Bayside Disposal Racing Porsche 962 G 1,971.092 km (1,224.780 mi) IMSA GT Championship
1988 Klaus Ludwig
Hans-Joachim Stuck
Bayside Disposal Racing Porsche 962 G 2,103.380 km (1,306.980 mi) IMSA GT Championship
1989 Geoff Brabham
Chip Robinson
Arie Luyendyk
Electramotive Engineering Nissan GTP ZX-Turbo G 2,182.753 km (1,356.300 mi) IMSA GT Championship
1990 Derek Daly
Bob Earl
Nissan Performance Technology Nissan GTP ZX-Turbo G 1,990.936 km (1,237.110 mi) IMSA GT Championship
3.72 mile/5.99 km circuit
1991 Derek Daly
Geoff Brabham
Gary Brabham
Nissan Performance Technology Nissan NPT-90 G 1,774.463 km (1,102.600 mi) IMSA GT Championship
1992 Juan Manuel Fangio II
Andy Wallace
All American Racers Eagle MkIII-Toyota G 2,143.646 km (1,332.000 mi) IMSA GT Championship
1993 Juan Manuel Fangio II
Andy Wallace
All American Racers Eagle MkIII-Toyota G 1,369.552 km (851.000 mi) IMSA GT Championship
1994 Steve Millen
Johnny O'Connell
John Morton
Clayton Cunningham Racing Nissan 300ZX Y 1,947.145 km (1,209.900 mi) IMSA GT Championship
1995 Andy Evans
Fermín Vélez
Eric van de Poele
Scandia Motorsports Ferrari 333 SP P 1,548.189 km (962.000 mi) IMSA GT Championship
1996 Wayne Taylor
Jim Pace
Scott Sharp
Doyle Racing Riley & Scott Mk III-Oldsmobile P 1,935.075 km (1,202.400 mi) IMSA GT Championship
1997 Andy Evans
Fermín Vélez
Yannick Dalmas
Stefan Johansson
Team Scandia Ferrari 333 SP G 1,628.012 km (1,011.600 mi) IMSA GT Championship
1998 Didier Theys
Gianpiero Moretti
Mauro Baldi
MOMO Doran Racing Ferrari 333 SP Y 1,925.178 km (1,196.250 mi) IMSA GT Championship
3.74 mile/6.02 km circuit
1999 Tom Kristensen
JJ Lehto
Jörg Müller
BMW Motorsport BMW V12 LMR M 1,863.781 km (1,158.100 mi) American Le Mans Series
2000 Frank Biela
Tom Kristensen
Emanuele Pirro
Audi Sport North America Audi R8 M 2,143.646 km (1,332.000 mi) American Le Mans Series
2001 Rinaldo Capello
Michele Alboreto
Laurent Aïello
Audi Sport North America Audi R8 M 2,203.192 km (1,369.000 mi) American Le Mans Series
European Le Mans Series
2002 Rinaldo Capello
Christian Pescatori
Johnny Herbert
Audi Sport North America Audi R8 M 2,060.282 km (1,280.200 mi) American Le Mans Series
2003 Frank Biela
Marco Werner
Philipp Peter
Infineon Team Joest Audi R8 M 2,185.328 km (1,357.900 mi) American Le Mans Series
2004 Allan McNish
Frank Biela
Pierre Kaffer
Audi Sport UK Team Veloqx Audi R8 M 2,084.101 km (1,295.000 mi) American Le Mans Series
2005 JJ Lehto
Marco Werner
Tom Kristensen
ADT Champion Racing Audi R8 M 2,149.601 km (1,335.700 mi) American Le Mans Series
2006 Tom Kristensen
Allan McNish
Rinaldo Capello
Audi Sport North America Audi R10 TDI
M 2,078.145 km (1,291.299 mi) American Le Mans Series
2007 Frank Biela
Emanuele Pirro
Marco Werner
Audi Sport North America Audi R10 TDI
M 2,165.8 km (1,345.8 mi) American Le Mans Series
2008 Timo Bernhard
Romain Dumas
Emmanuel Collard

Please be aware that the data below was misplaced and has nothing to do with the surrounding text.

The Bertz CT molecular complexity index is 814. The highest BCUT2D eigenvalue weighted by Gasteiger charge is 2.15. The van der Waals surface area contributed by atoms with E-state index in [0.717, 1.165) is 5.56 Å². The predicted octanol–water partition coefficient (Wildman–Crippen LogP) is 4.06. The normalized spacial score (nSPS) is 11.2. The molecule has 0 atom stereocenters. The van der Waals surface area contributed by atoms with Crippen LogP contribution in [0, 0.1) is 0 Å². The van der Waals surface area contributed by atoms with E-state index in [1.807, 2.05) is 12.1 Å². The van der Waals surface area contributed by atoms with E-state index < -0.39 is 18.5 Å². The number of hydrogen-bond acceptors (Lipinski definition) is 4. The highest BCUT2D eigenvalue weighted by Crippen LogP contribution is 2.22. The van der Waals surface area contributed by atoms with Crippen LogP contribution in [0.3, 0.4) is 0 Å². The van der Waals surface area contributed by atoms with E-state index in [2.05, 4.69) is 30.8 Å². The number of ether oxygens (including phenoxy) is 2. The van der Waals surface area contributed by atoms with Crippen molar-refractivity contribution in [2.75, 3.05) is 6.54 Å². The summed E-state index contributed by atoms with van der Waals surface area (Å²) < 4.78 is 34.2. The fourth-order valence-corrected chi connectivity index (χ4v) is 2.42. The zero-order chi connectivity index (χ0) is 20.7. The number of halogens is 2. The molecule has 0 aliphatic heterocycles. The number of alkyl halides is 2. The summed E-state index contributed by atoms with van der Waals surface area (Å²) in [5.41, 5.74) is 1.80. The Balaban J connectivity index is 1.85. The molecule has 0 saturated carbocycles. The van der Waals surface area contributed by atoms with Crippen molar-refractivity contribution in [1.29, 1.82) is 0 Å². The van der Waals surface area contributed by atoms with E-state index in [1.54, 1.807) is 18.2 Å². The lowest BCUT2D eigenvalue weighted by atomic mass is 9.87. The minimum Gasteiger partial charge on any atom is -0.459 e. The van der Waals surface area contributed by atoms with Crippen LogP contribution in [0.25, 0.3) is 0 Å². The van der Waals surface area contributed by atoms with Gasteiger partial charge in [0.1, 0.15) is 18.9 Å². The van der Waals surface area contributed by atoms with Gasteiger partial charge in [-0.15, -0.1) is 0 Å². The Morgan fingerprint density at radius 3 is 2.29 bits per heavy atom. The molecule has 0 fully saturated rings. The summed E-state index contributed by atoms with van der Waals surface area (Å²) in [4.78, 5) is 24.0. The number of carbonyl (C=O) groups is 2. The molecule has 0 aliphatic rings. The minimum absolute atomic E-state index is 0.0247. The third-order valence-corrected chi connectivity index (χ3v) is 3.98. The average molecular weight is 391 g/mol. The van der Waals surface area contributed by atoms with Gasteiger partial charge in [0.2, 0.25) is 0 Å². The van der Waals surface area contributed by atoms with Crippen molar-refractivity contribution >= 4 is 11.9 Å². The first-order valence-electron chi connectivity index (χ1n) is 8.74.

Penske Racing Porsche RS Spyder M 2,088.45 km (1,297.70 mi) American Le Mans Series
2009 Tom Kristensen
Allan McNish
Rinaldo Capello
Audi Sport Team Joest Audi R15 TDI
M 2,278.85 km (1,416.01 mi) American Le Mans Series
2010 Marc Gené
Alexander Wurz
Anthony Davidson
Team Peugeot Total Peugeot 908 HDi FAP
M 2,185.328 km (1,357.900 mi) American Le Mans Series
2011 Loïc Duval
Nicolas Lapierre
Olivier Panis
Team Oreca Matmut Peugeot 908 HDi FAP
M 1,975.4 km (1,227.5 mi) American Le Mans Series
Intercontinental Le Mans Cup
2012 Tom Kristensen
Allan McNish
Rinaldo Capello
Audi Sport Team Joest Audi R18 TDI
M 1,933.8 km (1,201.6 mi) FIA World Endurance Championship
American Le Mans Series
2013 Marcel Fässler
Benoît Tréluyer
Oliver Jarvis
Audi Sport Team Joest Audi R18 e-tron quattro
(hybrid diesel)
M 2,191.3 km (1,361.6 mi) American Le Mans Series
2014 Marino Franchitti
Scott Pruett
Memo Rojas
Ganassi Racing Riley Mk XXVI-Ford Ecoboost C 1,751.1 km (1,088.1 mi) United SportsCar Championship
2015 Christian Fittipaldi
Sébastien Bourdais
João Barbosa
Action Express Racing Chevrolet Corvette DP C 2,046.4 km (1,271.6 mi) United SportsCar Championship
^A The car was in fact, a Porsche 935 K3 that has been modified with a single plug cylinder head and a front nose to resemble a Porsche 934 to comply to IMSA GTO specification.[4]
^B These races were stopped for a period of time due to heavy rain and/or accidents. The race clock was not stopped for these periods and counted towards the 12 Hours.
^C Race record for most distance covered.
^D Technically the race "winner" in 1950 was the Crosley Hot Shot of Fritz Koster / Ralph Deshon, entered by Victor Sharpe Jr. of Tampa. While the Wacker / Burrell Allard did cover more distance, the race was run under the "Index of Performance" handicapping rules and the Crosley, with a much smaller engine than the Cadillac-powered Allard, is listed in the Official Sebring Record Book as the winner.


  1. ^  
  2. ^ Watkins, Gary (March 19, 2012). "Fab Five".  
  3. ^ Sam Collier Memorial Sebring Grand Prix of Endurance Six Hours, Retrieved on 31 July 2012
  4. ^ Starkey, John. 930 to 935: The Turbo Porsches. Renwick & Starkey Ltd.  

External links

  • Official Homepage
  • ALMS Official Homepage